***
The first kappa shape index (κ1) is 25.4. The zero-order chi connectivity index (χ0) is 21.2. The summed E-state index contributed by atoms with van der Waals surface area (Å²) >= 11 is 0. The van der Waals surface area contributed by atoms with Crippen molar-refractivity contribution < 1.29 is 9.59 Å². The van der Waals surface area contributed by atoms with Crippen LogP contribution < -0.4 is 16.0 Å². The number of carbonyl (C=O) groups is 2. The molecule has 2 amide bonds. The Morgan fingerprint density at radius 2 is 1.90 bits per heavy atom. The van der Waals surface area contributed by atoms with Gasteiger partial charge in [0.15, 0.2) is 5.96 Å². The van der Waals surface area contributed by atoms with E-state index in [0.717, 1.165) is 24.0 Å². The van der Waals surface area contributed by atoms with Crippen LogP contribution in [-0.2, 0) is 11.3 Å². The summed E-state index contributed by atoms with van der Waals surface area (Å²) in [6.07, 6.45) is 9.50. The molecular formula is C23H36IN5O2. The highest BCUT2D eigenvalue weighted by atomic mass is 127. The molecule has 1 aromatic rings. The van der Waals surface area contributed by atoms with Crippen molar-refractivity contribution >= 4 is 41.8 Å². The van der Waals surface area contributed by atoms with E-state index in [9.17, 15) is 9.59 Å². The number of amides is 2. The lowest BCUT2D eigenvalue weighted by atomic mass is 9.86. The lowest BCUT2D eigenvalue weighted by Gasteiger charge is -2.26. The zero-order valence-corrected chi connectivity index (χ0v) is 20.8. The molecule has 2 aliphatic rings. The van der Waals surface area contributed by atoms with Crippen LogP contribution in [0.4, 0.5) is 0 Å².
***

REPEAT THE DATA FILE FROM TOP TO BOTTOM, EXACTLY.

The first kappa shape index (κ1) is 25.4. The zero-order chi connectivity index (χ0) is 21.2. The summed E-state index contributed by atoms with van der Waals surface area (Å²) >= 11 is 0. The van der Waals surface area contributed by atoms with Crippen molar-refractivity contribution < 1.29 is 9.59 Å². The van der Waals surface area contributed by atoms with Crippen LogP contribution < -0.4 is 16.0 Å². The number of carbonyl (C=O) groups is 2. The molecule has 2 amide bonds. The Morgan fingerprint density at radius 2 is 1.90 bits per heavy atom. The van der Waals surface area contributed by atoms with Gasteiger partial charge in [0.15, 0.2) is 5.96 Å². The van der Waals surface area contributed by atoms with E-state index in [0.717, 1.165) is 24.0 Å². The van der Waals surface area contributed by atoms with Crippen LogP contribution in [-0.2, 0) is 11.3 Å². The summed E-state index contributed by atoms with van der Waals surface area (Å²) in [6.07, 6.45) is 9.50. The molecular formula is C23H36IN5O2. The highest BCUT2D eigenvalue weighted by atomic mass is 127. The molecule has 1 aromatic rings. The van der Waals surface area contributed by atoms with Crippen molar-refractivity contribution >= 4 is 41.8 Å². The van der Waals surface area contributed by atoms with E-state index in [9.17, 15) is 9.59 Å². The number of amides is 2. The lowest BCUT2D eigenvalue weighted by atomic mass is 9.86. The lowest BCUT2D eigenvalue weighted by Gasteiger charge is -2.26. The zero-order valence-corrected chi connectivity index (χ0v) is 20.8. The molecule has 2 aliphatic rings. The van der Waals surface area contributed by atoms with Crippen LogP contribution in [0.4, 0.5) is 0 Å².